Life with Quadruplets at Home
By Rebecca Ishum
One of the scariest moments of my life was walking down the hall at Saint Luke’s to pick up our son, Elijah, from the Neo-natal Intensive Care Unit. What would normally have been a moderately stressful transition home with one baby was multiplied due to his being the first of our quadruplets to make the move. Within the next four days, Abigail, Elizabeth and Caleb were ready to go as well. After 86 days of commuting to the hospital to visit our babies, we were finally able to all be at home.
When we wanted to start a family, I imagined motherhood would begin very differently than life with four premature babies has proven to be. Other than the fact that there are four infants to care for, the most obvious difference between our babies and full-term singletons are the medical precautions that we have to take. All of our babies are on apnea and bradycardia monitors that alert us if they forget to breathe or have drops in heart rate. When the alarms sound, we respond as quickly as we can in case the baby doesn’t self-correct and pull himself or herself out of the problem. One of our daughters is also on oxygen to provide her extra support. As a precaution, the hospital had us learn infant CPR, but we pray that we never have to use it. We also have to keep them at home and away from large groups of people during their first year of life. Our babies have almost no immune systems, so our outings consist of walks in the neighborhood until they are a little older.
Because of all of the monitors and oxygen that our babies are on, our living room has become a temporary nursery. To make everything more accessible and to reduce the risk of tripping over the cord that our babies are still hooked up to, we also moved two cribs from their bedroom to our living room. Right now, we have two babies in each crib until they either start rolling or they no longer have to use monitors and we can move them back upstairs. I now sleep on an air mattress right next to their cribs so that I can be close in case their alarms sound.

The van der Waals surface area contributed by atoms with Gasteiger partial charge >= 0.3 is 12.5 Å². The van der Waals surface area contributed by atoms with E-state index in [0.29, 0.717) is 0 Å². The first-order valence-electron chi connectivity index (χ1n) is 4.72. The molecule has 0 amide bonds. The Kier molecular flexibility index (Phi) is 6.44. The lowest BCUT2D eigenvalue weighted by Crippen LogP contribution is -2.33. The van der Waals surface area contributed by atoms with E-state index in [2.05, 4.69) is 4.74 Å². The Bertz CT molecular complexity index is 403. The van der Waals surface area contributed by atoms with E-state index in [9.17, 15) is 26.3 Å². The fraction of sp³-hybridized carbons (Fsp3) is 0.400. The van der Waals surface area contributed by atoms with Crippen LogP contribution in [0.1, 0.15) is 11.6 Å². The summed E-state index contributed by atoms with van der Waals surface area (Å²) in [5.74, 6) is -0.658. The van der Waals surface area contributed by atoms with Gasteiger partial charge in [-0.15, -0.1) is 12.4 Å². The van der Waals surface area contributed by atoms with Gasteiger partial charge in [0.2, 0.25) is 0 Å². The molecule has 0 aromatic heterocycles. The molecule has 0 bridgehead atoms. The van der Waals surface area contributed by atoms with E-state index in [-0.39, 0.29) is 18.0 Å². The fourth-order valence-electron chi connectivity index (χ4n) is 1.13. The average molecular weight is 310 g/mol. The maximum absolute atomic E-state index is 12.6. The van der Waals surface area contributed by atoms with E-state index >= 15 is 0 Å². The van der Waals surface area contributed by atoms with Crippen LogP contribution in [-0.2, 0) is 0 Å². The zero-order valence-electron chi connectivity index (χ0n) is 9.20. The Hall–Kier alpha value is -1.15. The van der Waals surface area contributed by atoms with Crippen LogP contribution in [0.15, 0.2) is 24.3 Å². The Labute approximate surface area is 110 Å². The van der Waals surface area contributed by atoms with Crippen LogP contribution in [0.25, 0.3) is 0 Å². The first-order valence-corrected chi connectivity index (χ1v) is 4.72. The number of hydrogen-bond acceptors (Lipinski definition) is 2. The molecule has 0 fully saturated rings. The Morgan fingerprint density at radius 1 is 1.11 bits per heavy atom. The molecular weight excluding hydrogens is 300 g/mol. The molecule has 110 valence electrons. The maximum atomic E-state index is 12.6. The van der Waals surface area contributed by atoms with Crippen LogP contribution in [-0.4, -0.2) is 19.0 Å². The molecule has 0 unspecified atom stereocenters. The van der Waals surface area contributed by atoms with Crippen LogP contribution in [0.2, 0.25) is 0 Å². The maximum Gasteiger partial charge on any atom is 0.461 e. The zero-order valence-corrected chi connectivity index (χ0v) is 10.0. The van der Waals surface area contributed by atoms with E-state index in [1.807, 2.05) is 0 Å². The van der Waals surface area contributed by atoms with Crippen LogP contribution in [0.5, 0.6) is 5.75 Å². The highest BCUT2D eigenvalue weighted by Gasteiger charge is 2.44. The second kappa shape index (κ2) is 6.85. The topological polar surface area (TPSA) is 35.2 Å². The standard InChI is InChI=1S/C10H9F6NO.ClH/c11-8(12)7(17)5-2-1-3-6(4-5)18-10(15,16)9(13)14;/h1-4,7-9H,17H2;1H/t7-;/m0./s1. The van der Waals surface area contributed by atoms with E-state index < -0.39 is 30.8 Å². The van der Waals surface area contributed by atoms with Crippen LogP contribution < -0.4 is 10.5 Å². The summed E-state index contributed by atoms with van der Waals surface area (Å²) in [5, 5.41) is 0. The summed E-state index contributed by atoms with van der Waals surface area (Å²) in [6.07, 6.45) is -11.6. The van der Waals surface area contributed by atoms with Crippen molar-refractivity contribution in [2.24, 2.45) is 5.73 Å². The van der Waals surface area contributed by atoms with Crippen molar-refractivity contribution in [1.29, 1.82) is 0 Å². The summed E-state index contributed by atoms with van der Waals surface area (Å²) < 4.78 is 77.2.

The first couple of nights that our babies were home, they didn’t sleep very well at all. It took us a few days, but we eventually figured out that it was too quiet for them. After listening to NICU sounds for so long, they were used to sleeping with background noise. Common household sounds and conversations help, and at night, we use a sound machine that plays ocean waves to signal to them that it’s time to sleep.
With four babies, just feeding them is an event! Bottle feedings take about a half an hour per baby, so with a 3-hour schedule, we are constantly in feeding mode. Bath time is a similar feat—it takes us about an hour to rotate through all of the babies. The key for us has been keeping them to a schedule. While we let them sleep as long as possible at night, we hold them to a 3-hour schedule by day. We also have the rule that if one baby eats, they all eat. It helps keep us on the sane side, and the babies have started to expect a routine.
Many helpers have blessed us tremendously. They assist with everything from helping us feed babies to bringing us meals to washing our laundry. Honestly, there is no way that we could do this without the many gracious people who use their free time to help us wrangle our kids. We have at least one extra person here besides myself all day during the work week and most overnights. We are so appreciative of our friends who love our family enough to pitch in with extra hands!
Because we go through almost an entire can of formula a day, we mix it two pitchers at a time and warm bottles using a crockpot. Nothing is simple, but we love having all of our babies at home! We may have poopy diapers in multiples of four, but we also get to enjoy the preciousness of four beautiful babies.
Our house and lives have been overtaken by babies and their things for the foreseeable future, but we love getting to be parents to our quadruplets!
Quads by the Numbers…In a day, we use
½ package of wipes
60 burp cloths
Rebecca Ishum is an expert diaper changer, formula mixer and spit-up wiper living in South KC with her husband, Sean, and their 4-month-old quadruplets.